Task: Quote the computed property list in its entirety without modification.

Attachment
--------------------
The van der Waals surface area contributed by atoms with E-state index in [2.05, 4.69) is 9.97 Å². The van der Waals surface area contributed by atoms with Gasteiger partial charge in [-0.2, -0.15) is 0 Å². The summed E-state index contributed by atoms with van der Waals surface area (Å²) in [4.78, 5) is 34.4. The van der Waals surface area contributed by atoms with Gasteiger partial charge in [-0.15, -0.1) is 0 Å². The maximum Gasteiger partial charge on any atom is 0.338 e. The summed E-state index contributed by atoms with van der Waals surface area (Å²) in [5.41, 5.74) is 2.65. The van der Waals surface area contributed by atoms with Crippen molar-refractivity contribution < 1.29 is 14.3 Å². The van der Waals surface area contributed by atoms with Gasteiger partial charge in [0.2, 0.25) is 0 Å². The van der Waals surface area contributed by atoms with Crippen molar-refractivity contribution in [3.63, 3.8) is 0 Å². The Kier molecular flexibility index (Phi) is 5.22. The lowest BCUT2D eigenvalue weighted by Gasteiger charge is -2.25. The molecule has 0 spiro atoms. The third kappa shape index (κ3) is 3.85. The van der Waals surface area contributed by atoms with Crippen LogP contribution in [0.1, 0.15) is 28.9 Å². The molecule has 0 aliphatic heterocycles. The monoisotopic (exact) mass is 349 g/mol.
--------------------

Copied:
The van der Waals surface area contributed by atoms with E-state index in [2.05, 4.69) is 9.97 Å². The van der Waals surface area contributed by atoms with Gasteiger partial charge in [-0.2, -0.15) is 0 Å². The summed E-state index contributed by atoms with van der Waals surface area (Å²) in [4.78, 5) is 34.4. The van der Waals surface area contributed by atoms with Gasteiger partial charge in [-0.15, -0.1) is 0 Å². The maximum Gasteiger partial charge on any atom is 0.338 e. The summed E-state index contributed by atoms with van der Waals surface area (Å²) in [5.41, 5.74) is 2.65. The van der Waals surface area contributed by atoms with Crippen molar-refractivity contribution < 1.29 is 14.3 Å². The van der Waals surface area contributed by atoms with Gasteiger partial charge in [0.2, 0.25) is 0 Å². The van der Waals surface area contributed by atoms with Crippen molar-refractivity contribution in [3.63, 3.8) is 0 Å². The Kier molecular flexibility index (Phi) is 5.22. The lowest BCUT2D eigenvalue weighted by Gasteiger charge is -2.25. The molecule has 0 spiro atoms. The third kappa shape index (κ3) is 3.85. The van der Waals surface area contributed by atoms with Crippen LogP contribution in [0.1, 0.15) is 28.9 Å². The molecule has 0 aliphatic heterocycles. The monoisotopic (exact) mass is 349 g/mol.